Dianne Feinstein

Schiff Wants Fusion GPS Transcript Released
Ranking House Intel member says Republicans have provided selective leaks of testimony

Rep. Adam Schiff, D-Calif., says Republicans have provided selective leaks of Fusion GPS co-founder Glenn Simpson’s testimony. (Tom Williams/CQ Roll Call file photo)

House Intelligence Committee ranking Democrat Rep. Adam Schiff is calling on Republican chairman Devin Nunes to release the transcript from the committee’s interview with Fusion GPS co-founder Glenn Simpson.

Schiff’s office said in a statement to Business Insider said he supported doing so because the role of Fusion GPS, an opposition research firm, has been mischaracterized after selective leaks of Simpson’s testimony.

Pot Debate Latest Complication for Replacing U.S. Attorneys
Gardner has concerns about process in Colorado, which still has no nominee

A standoff over marijuana guidance for federal prosecutors between Attorney General Jeff Sessions and pot-friendly states like Colorado is complicating efforts to fill the ranks of U.S. attorneys. (Bill Clark/CQ Roll Call file photo)

Attorney General Jeff Sessions might soon find himself working with court-appointed U.S. attorneys, in part because his hard line on marijuana is throwing a wrench in the nominations process.

Sen. Cory Gardner, a Colorado Republican, met with the attorney general last week to voice concerns after the Justice Department reversed course on an Obama-era policy and allowed federal prosecutors wider discretion to pursue criminal charges related to marijuana — even in states that have legalized it for medicinal or recreational purposes.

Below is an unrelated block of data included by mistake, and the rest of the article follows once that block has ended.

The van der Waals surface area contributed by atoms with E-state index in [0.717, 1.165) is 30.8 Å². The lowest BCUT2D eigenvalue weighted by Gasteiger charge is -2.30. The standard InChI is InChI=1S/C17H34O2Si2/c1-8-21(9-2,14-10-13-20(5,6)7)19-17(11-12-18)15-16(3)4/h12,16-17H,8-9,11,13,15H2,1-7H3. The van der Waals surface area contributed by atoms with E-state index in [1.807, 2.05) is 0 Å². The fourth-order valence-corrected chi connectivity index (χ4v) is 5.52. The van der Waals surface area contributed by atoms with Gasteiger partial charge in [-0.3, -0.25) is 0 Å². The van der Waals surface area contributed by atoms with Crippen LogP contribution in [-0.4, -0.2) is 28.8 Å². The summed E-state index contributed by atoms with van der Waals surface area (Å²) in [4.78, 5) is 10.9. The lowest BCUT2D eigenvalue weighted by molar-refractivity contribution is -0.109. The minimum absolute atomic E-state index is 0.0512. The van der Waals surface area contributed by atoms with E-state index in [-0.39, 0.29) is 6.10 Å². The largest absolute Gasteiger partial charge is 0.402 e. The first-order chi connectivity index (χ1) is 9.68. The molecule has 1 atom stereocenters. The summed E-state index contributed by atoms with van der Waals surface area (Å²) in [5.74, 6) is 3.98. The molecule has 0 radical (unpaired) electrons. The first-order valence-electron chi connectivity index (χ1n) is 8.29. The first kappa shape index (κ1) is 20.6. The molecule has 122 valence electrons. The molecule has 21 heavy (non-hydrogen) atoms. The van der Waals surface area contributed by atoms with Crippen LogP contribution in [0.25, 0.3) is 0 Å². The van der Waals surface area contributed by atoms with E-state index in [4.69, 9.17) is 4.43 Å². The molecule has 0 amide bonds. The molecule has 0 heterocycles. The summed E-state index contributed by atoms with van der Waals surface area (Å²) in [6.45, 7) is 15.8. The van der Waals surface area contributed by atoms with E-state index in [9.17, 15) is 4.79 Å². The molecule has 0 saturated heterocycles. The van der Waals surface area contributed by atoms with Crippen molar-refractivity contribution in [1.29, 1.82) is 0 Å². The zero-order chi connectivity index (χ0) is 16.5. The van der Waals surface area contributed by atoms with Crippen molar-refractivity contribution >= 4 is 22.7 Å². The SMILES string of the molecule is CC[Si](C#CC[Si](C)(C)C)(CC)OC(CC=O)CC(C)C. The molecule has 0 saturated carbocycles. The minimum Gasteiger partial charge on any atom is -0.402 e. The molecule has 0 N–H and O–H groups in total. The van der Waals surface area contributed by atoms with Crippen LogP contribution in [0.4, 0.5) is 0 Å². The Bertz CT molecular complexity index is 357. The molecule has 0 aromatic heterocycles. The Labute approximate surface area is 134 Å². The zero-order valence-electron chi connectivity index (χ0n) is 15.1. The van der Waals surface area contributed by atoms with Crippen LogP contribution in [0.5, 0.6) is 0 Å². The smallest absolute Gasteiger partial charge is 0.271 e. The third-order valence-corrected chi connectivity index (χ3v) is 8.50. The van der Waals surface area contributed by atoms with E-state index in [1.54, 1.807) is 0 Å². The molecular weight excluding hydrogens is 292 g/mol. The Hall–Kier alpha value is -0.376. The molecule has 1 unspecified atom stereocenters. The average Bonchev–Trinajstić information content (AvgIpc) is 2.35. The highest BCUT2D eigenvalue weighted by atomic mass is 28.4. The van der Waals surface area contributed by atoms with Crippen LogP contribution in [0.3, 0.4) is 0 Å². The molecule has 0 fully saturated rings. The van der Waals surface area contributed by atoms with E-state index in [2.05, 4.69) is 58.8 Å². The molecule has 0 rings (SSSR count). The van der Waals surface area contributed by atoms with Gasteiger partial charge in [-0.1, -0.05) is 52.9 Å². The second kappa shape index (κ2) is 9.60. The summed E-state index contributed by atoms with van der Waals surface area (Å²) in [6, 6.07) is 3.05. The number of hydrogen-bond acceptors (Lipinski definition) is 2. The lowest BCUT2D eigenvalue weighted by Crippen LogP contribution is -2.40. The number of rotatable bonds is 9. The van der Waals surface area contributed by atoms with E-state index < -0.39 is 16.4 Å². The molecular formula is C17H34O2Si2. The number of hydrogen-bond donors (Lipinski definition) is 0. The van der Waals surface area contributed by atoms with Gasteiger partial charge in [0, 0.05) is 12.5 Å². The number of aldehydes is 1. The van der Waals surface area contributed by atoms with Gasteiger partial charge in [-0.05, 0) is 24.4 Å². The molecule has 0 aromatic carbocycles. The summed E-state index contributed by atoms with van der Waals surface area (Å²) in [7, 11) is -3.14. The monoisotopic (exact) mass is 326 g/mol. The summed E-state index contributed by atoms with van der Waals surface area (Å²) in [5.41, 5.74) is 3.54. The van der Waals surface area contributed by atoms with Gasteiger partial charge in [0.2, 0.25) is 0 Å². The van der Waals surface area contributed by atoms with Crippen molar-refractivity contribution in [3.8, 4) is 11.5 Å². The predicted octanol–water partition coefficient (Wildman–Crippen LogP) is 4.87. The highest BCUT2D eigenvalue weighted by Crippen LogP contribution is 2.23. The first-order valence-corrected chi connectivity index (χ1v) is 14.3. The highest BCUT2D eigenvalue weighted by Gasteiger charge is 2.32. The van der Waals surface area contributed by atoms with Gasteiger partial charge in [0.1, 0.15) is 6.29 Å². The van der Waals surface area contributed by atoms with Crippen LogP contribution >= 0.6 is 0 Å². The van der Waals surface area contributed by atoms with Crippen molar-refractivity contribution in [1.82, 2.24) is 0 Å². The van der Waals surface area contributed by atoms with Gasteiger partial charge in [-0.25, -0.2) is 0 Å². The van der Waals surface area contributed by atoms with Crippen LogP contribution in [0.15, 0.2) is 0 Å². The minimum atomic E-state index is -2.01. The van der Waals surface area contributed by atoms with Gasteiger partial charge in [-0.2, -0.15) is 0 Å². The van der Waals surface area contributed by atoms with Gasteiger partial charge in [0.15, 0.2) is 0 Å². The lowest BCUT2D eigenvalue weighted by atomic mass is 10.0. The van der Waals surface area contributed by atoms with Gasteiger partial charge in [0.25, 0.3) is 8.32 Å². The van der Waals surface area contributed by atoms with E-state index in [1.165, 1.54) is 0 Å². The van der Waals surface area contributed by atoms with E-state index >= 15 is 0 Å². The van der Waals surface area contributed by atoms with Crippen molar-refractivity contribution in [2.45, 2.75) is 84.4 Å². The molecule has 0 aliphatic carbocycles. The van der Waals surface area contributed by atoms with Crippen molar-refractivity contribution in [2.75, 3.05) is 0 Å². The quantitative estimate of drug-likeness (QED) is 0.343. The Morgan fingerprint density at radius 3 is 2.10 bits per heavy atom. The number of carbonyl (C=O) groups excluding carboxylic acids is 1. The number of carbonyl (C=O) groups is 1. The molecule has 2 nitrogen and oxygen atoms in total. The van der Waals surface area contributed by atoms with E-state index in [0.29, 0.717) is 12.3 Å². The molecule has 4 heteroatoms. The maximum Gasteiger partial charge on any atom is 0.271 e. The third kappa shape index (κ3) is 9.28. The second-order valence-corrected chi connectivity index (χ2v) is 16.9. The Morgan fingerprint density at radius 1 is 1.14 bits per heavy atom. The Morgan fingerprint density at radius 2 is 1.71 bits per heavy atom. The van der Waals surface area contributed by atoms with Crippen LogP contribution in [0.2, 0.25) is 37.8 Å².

Why Democrats Don’t Want to Talk About Legalizing Marijuana
Still stinging from being called soft on drugs a generation ago

Sen. Cory Booker, D-N.J., is one of a few Democrats in the Senate who vocally support legalizing marijuana. (Tom Williams/CQ Roll Call file photo)

As the Trump administration begins to crack down on states that legalized marijuana, advocates for legalization hope Democrats will take their side.

But many Democrats are still squeamish about fully embracing the drug. 

Photos of the Week: Ice Cold to 60s, a Happy Alabama Fan and More as Full Congress Returns
The week of Jan. 8 as captured by Roll Call’s photographers

A visitor from Vietnam poses for a picture on the frozen Lincoln Memorial reflecting pool on Monday. A member of the National Park Service subsequently told people to leave the ice and said that 12 people had recently fallen through. (Tom Williams/CQ Roll Call)

The House returned to Washington this week (after the Senate gaveled in last week), officially kicking off the second session of the 115th Congress. Temperatures were frigid as the week began, but the city thawed out by Friday, when highs hit around 65 degrees Fahrenheit. 

GOP Judiciary Members Complain They’re in the Dark on Russia Probe
Kennedy says his access has been ‘zero, zilch, nada’

Louisiana Sen. John Kennedy requested a status update on the Judiciary Committee’s Russia investigation Thursday, saying he and other panel members are being kept out of the loop. (Bill Clark/CQ Roll Call)

Two Republican members of the Senate Judiciary Committee voiced frustration Thursday that they weren’t being kept in the loop on the panel’s investigation into Russian meddling in the 2016 election.

Sen. John Kennedy of Louisiana summed up his access to information from the panel investigation this way: “I’ve seen nothing. Zero. Zilch. Nada.”

Women’s Congressional Staff Association Looks Back at 10 Years
WCSA is holding a conversation with members on sexual harassment to kick off 2018

Colleen Carlos, president of the Women’s Congressional Staff Association, is a legislative assistant for Rep. Robert A. Brady, D-Pa. (Tom Williams/CQ Roll Call)